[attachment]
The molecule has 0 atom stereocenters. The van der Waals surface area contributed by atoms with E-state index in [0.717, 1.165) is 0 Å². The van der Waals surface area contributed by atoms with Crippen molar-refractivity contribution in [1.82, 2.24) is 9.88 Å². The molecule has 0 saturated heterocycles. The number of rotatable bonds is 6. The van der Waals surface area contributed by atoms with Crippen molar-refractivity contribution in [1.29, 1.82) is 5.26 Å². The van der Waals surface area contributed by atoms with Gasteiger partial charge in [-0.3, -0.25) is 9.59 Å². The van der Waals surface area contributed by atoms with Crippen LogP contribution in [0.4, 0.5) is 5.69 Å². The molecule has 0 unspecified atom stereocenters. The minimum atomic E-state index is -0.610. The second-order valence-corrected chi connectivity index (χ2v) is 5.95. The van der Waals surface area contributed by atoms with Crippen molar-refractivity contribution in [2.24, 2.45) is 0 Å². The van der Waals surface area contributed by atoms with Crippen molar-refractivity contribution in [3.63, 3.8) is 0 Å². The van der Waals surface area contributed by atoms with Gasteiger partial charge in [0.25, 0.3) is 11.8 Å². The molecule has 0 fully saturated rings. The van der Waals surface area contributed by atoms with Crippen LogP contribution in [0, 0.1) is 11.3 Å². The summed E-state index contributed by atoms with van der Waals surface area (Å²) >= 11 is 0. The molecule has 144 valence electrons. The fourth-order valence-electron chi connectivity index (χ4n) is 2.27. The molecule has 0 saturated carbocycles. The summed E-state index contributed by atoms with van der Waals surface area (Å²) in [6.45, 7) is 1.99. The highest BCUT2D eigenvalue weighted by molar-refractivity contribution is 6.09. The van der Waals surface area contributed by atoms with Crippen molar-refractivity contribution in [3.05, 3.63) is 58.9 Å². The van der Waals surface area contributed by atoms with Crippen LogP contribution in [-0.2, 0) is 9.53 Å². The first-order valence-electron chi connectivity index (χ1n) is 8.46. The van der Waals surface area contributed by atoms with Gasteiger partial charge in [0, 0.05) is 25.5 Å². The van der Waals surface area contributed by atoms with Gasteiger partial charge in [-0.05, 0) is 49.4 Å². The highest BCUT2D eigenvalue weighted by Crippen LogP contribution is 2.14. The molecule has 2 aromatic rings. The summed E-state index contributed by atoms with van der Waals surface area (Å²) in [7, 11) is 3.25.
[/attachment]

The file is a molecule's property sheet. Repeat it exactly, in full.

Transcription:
The molecule has 0 atom stereocenters. The van der Waals surface area contributed by atoms with E-state index in [0.717, 1.165) is 0 Å². The van der Waals surface area contributed by atoms with Crippen molar-refractivity contribution in [1.82, 2.24) is 9.88 Å². The molecule has 0 saturated heterocycles. The number of rotatable bonds is 6. The van der Waals surface area contributed by atoms with Crippen molar-refractivity contribution in [1.29, 1.82) is 5.26 Å². The van der Waals surface area contributed by atoms with Gasteiger partial charge in [-0.3, -0.25) is 9.59 Å². The van der Waals surface area contributed by atoms with Crippen LogP contribution in [0.4, 0.5) is 5.69 Å². The molecule has 0 unspecified atom stereocenters. The minimum atomic E-state index is -0.610. The second-order valence-corrected chi connectivity index (χ2v) is 5.95. The van der Waals surface area contributed by atoms with Crippen molar-refractivity contribution in [2.24, 2.45) is 0 Å². The van der Waals surface area contributed by atoms with Crippen molar-refractivity contribution in [3.63, 3.8) is 0 Å². The van der Waals surface area contributed by atoms with Gasteiger partial charge in [0.25, 0.3) is 11.8 Å². The molecule has 0 fully saturated rings. The van der Waals surface area contributed by atoms with Crippen LogP contribution in [0, 0.1) is 11.3 Å². The summed E-state index contributed by atoms with van der Waals surface area (Å²) >= 11 is 0. The molecule has 144 valence electrons. The fourth-order valence-electron chi connectivity index (χ4n) is 2.27. The molecule has 0 saturated carbocycles. The summed E-state index contributed by atoms with van der Waals surface area (Å²) in [6.45, 7) is 1.99. The highest BCUT2D eigenvalue weighted by molar-refractivity contribution is 6.09. The van der Waals surface area contributed by atoms with Crippen molar-refractivity contribution in [3.05, 3.63) is 58.9 Å². The van der Waals surface area contributed by atoms with Crippen LogP contribution in [-0.2, 0) is 9.53 Å². The first-order valence-electron chi connectivity index (χ1n) is 8.46. The van der Waals surface area contributed by atoms with Gasteiger partial charge in [0, 0.05) is 25.5 Å². The van der Waals surface area contributed by atoms with Gasteiger partial charge in [-0.05, 0) is 49.4 Å². The highest BCUT2D eigenvalue weighted by Crippen LogP contribution is 2.14. The molecule has 2 aromatic rings. The summed E-state index contributed by atoms with van der Waals surface area (Å²) in [7, 11) is 3.25.